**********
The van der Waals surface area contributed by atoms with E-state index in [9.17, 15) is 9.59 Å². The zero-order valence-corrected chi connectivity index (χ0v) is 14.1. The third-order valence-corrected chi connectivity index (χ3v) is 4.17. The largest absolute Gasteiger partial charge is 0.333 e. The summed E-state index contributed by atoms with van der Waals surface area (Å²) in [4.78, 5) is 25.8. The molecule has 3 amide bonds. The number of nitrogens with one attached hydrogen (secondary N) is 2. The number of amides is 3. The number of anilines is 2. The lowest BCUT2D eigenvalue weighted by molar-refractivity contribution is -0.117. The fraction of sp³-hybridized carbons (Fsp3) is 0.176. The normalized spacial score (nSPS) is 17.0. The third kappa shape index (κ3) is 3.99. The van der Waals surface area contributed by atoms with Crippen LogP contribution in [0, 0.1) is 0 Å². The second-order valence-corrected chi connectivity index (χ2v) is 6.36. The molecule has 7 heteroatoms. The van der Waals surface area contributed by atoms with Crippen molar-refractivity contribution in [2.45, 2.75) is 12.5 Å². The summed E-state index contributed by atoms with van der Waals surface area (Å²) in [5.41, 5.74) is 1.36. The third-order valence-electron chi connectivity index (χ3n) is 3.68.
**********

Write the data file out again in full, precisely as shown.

The van der Waals surface area contributed by atoms with E-state index in [9.17, 15) is 9.59 Å². The zero-order valence-corrected chi connectivity index (χ0v) is 14.1. The third-order valence-corrected chi connectivity index (χ3v) is 4.17. The largest absolute Gasteiger partial charge is 0.333 e. The summed E-state index contributed by atoms with van der Waals surface area (Å²) in [4.78, 5) is 25.8. The molecule has 3 amide bonds. The number of nitrogens with one attached hydrogen (secondary N) is 2. The number of amides is 3. The number of anilines is 2. The lowest BCUT2D eigenvalue weighted by molar-refractivity contribution is -0.117. The fraction of sp³-hybridized carbons (Fsp3) is 0.176. The normalized spacial score (nSPS) is 17.0. The third kappa shape index (κ3) is 3.99. The van der Waals surface area contributed by atoms with Crippen LogP contribution in [0, 0.1) is 0 Å². The second-order valence-corrected chi connectivity index (χ2v) is 6.36. The molecule has 7 heteroatoms. The van der Waals surface area contributed by atoms with Crippen molar-refractivity contribution in [2.45, 2.75) is 12.5 Å². The summed E-state index contributed by atoms with van der Waals surface area (Å²) in [5.41, 5.74) is 1.36. The third-order valence-electron chi connectivity index (χ3n) is 3.68.